At the fourth level, an individual attempts to define moral values and principles that have validity and application apart from the authority of the groups or persons holding them, and apart from his or her identification with these groups.

The postconventional level consists of the following two stages:

  • Stage 5: The Social-Contract, Legalistic Orientation
  • Stage 6: The Universal-Ethical-Principle Orientation

Stage 5: The Social-Contract, Legalistic Orientation
In Stage 5, an individual defines right action as that which consists of the individual rights and standards that society has examined and agreed upon. He or she is aware of how personal values and opinions relate, and of the process and rules for reaching consensus. An individual may consider a “right” a matter of personal values and opinion, regardless of constitutional and democratic decisions. Although an individual considers the “legal point of view,” he or she will also place emphasis upon the possibility of changing law for the purpose of social utility, rather than remaining fixed in maintaining social order and respecting authority as in Stage 4. Outside the legal realm, free agreement and contract is the binding element of obligation. This is the “official” morality of the American government and constitution.

Stage 6: The Universal-Ethical-Principle Orientation
In Stage 6, an individual defines a right through a conscience decision about his or her ethical principles that are based on comprehensiveness, consistency, and universality. They are abstract ethical universal principles of justice, equality, and of respect for the dignity of all human beings.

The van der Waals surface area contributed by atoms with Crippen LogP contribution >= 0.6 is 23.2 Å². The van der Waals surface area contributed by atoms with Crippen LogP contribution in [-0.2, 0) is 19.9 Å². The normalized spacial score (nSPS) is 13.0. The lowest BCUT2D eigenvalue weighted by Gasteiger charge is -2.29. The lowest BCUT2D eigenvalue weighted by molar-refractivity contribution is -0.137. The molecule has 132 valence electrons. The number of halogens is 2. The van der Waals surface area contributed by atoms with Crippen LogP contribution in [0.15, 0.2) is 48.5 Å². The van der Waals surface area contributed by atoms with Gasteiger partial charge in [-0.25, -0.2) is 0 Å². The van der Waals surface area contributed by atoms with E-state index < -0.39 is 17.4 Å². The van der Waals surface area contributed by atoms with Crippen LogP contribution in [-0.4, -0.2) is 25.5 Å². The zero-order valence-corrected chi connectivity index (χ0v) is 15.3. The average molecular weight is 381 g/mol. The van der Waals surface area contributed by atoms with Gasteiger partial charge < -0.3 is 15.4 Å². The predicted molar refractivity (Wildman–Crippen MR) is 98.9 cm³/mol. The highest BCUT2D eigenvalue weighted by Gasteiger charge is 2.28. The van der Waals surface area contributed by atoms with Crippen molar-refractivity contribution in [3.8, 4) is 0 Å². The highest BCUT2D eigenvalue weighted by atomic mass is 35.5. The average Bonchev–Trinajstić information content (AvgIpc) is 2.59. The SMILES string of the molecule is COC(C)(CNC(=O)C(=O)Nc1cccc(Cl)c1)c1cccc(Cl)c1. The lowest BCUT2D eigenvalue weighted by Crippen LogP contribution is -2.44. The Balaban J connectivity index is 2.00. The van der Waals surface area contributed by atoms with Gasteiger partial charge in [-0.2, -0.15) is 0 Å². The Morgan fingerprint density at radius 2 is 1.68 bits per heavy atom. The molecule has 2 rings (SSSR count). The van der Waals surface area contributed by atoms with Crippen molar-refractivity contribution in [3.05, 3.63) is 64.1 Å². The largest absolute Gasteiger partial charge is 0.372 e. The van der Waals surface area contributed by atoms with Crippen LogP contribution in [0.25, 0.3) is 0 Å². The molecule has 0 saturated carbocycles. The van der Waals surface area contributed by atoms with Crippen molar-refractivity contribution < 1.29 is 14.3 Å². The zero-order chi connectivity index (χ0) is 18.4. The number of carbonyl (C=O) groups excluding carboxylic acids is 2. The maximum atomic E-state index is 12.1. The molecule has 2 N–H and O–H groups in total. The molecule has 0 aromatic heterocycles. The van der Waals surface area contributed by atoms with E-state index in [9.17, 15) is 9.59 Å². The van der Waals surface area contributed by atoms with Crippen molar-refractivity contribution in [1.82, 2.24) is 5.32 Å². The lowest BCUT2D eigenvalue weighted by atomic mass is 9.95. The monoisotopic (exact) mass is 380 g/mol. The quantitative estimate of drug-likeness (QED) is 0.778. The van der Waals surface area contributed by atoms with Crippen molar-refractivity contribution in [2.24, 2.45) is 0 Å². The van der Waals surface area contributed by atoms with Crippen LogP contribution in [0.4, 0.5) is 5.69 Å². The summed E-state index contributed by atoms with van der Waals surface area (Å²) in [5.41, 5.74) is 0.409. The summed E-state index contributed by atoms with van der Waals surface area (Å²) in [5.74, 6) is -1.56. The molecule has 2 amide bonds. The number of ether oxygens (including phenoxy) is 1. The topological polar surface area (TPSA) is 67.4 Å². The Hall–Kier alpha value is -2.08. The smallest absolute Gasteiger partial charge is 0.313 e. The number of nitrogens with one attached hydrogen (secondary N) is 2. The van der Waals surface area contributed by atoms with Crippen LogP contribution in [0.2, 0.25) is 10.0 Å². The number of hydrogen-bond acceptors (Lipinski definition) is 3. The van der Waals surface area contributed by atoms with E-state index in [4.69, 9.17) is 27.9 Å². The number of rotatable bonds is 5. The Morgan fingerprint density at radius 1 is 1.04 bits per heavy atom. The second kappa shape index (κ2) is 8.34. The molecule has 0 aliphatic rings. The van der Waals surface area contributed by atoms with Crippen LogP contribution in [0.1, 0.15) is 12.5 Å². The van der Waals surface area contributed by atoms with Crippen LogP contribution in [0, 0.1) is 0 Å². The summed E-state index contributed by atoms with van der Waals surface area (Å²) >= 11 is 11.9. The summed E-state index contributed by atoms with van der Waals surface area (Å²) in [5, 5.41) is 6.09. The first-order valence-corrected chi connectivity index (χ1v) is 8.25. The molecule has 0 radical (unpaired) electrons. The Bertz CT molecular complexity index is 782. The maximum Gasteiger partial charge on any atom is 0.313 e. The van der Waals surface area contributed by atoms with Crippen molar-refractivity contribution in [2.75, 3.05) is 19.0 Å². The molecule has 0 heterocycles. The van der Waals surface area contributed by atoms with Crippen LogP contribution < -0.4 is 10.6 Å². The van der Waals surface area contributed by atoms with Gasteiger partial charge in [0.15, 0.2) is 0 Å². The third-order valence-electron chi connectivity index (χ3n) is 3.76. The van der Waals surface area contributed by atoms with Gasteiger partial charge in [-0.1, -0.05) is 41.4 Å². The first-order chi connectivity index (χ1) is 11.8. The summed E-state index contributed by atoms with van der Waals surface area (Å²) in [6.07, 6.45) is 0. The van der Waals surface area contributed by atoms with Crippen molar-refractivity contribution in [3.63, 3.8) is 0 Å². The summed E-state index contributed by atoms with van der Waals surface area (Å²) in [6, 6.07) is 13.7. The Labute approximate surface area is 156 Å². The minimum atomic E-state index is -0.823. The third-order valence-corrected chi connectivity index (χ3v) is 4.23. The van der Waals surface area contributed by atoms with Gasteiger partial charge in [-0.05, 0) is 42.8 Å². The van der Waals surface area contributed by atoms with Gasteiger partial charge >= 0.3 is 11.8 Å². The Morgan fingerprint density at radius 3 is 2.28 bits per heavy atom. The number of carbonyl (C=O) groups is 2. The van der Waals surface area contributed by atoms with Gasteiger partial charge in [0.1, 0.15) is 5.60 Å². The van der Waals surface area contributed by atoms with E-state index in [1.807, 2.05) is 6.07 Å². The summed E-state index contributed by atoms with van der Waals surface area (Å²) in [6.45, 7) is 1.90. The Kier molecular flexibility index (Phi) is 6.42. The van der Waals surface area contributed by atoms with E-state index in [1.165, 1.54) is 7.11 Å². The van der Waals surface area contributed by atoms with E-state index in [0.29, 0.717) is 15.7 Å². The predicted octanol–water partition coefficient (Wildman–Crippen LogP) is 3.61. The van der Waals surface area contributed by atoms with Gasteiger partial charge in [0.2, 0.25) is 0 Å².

References

Kohlberg, L. (1972). Relativity and indoctrination in value education. In Lawrence Kohlberg, Collected Papers on Moral Development and Moral Education (1973), p. 285-310.

Kohlberg, L. (1972). A cognitive-developmental approach to moral education. In Lawrence Kohlberg, Collected Papers on Moral Development and Moral Education (1973), pp. 13-16.

Kohlberg, L. & Hersh, R. H. (April, 1977). Moral development: A review of the theory. Theory Into Practice, Vol.16, No.2, Moral Development, pp.53-59. Retrieved August 19, 2009, from http://academic.udayton.edu/jackbauer/Readings%20595/Kohlberg% 2077%20his%20theory%20copy.pdf

Kohlberg, L. & Turiel, E. (1971). Moral development and moral education. In Lawrence Kohlberg, Collected Papers on Moral Development and Moral Education (1973), pp. 410-465.

Power, F. C., Higgins, A., & Kohlberg, L. (1989). Lawrence Kohlberg’s Approach to Moral Education. New York, NY: Columbia University Press.